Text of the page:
Workout, shut up, wipe down: how to stay healthy at the gym


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eople have embraced novel ways of staying fit during the coronavirus lockdown, with an NBN survey finding that one in two Australians who worked from home have also tried online fitness classes. But those who rely on equipment for their workouts or group classes to motivate them, will no doubt be over the moon when their gym is allowed to reopen as restrictions ease. 

In South Australia and Queensland gyms reopened on 1 June, joining the Northern Territory and Western Australia where gyms were already operating. In New South Wales, gyms will reopen from 13 June.

However, extra precautions must still be taken in these closed spaces especially since working out means shared equipment, sweating and heavy breathing.

Staying fit is great for physical and mental health and wellbeing, says virologist Dr Sacha Stelzer-Braid from the University of New South Wales. Like many others, she relies on the gym for motivation. “If you’re like me, I have to have someone to tell me what to do,” she says.

But there will be an element of risk while Covid-19 is still potentially lurking. Research suggests people can still spread the virus while asymptomatic, and it just takes one person to ignite it in a super-spreading environment like the gym.

“That’s why the authorities have put off gym opening,” says professor Mary-Louise McLaws, an infectious disease epidemiologist also from UNSW, who has been studying Covid-19. “Because when you’re exerting yourself, you’re really pushing the particles out from the lower part of your lungs and you’re really breathing very deeply.” McLaws notes that saliva droplets are the most potent source of infection, although indirect spread can also occur.

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As Australians start venturing out, it is vital to be kind and thoughtful to others as well as protecting ourselves.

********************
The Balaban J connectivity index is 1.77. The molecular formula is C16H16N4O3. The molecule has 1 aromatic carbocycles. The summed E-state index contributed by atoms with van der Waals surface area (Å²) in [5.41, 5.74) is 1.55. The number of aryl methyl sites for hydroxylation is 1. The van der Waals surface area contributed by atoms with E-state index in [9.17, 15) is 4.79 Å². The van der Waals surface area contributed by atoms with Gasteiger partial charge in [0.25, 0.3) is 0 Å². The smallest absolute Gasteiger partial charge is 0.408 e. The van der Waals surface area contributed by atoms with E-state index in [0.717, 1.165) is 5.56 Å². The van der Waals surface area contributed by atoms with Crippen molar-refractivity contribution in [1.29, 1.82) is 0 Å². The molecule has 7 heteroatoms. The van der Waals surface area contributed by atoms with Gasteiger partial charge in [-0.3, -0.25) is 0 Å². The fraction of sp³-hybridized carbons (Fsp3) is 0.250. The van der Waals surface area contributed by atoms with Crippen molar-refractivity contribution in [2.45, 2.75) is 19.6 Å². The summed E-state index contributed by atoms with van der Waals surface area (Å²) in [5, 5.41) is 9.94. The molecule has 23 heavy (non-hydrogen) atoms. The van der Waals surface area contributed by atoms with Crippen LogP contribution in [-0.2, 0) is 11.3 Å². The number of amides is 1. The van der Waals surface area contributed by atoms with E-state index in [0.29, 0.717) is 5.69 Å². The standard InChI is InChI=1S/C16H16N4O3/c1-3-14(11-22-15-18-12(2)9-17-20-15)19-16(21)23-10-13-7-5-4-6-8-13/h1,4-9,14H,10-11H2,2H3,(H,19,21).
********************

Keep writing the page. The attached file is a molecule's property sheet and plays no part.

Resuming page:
Most importantly, Stelzer-Braid and McLaws urge people to stay away if they have any signs of feeling unwell. “This old idea that we had of pushing through a minor virus or feeling slightly off and go for a run or … the gym to sweat it out, that’s going to have to be a pre-Covid mentality,” says McLaws. “Because it’s not good for your health anyway.”

Gym goers wipe down equipment as they work out in Adelaide.
Gym goers wipe down equipment as they work out in Adelaide. Photograph: Tracey Nearmy/Getty Images

Dr Chance Pistoll, a clinician and lecturer at the University of Melbourne, agrees. “The first thing is don’t go to the gym if you’re unwell. If you get any inkling that you’ve got a cold or anything that could be Covid-related, then hang tight.”

Next, would-be exercisers should heed instructions – gyms will have physical distancing measures in place, such as limiting the number of people who attend via staggered sessions or set bookings. Physical distance should also be maintained while you exercise.

For those undertaking hardcore workout in classes, or on equipment like rowing machines or bicycles, it’s ideal to have everyone looking the same way, and it is best to avoid speaking.

It’s also prudent to limit time spent at the gym and to shower at home rather than in communal spaces when possible. Stelzer-Braid suggests bringing two towels, one dedicated to wiping your face and the other for lying on. She recommends using disinfectant wipes to clean equipment. You should also avoid touching your face and, of course, wash your hands before and after your workout.

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“We say it so many times, but it’s really, really effective because the virus has this lipid layer on the outside which is basically inactivated by soap and water.” 

Stelzer-Braid also recommends minimising the things you bring along. She suggests a post-Covid gym kit should consist of just a couple of towels, hand rub and wipes, and a pre-filled water bottle. When you get home, you can limit the risk of spreading the virus by leaving shoes outside and putting towels and gym clothes straight in the washing machine.

“I mean, that might be overcautious,” she says. “But I work in a hospital so I’m coming from that perspective of minimising the amount of things that you might bring that have contact with the virus.”

Pistoll emphasises to his clients the importance of eating a healthy, balanced diet and staying socially connected to maintain a healthy frame of mind – these general lifestyle measures help keep immune systems healthy.

As far as keeping fit, if you’re unsure about venturing back to the gym yet, but love group dynamics, other options include well-ventilated spaces such as outdoor classes and bootcamps – which are already taking place in all Australian states.



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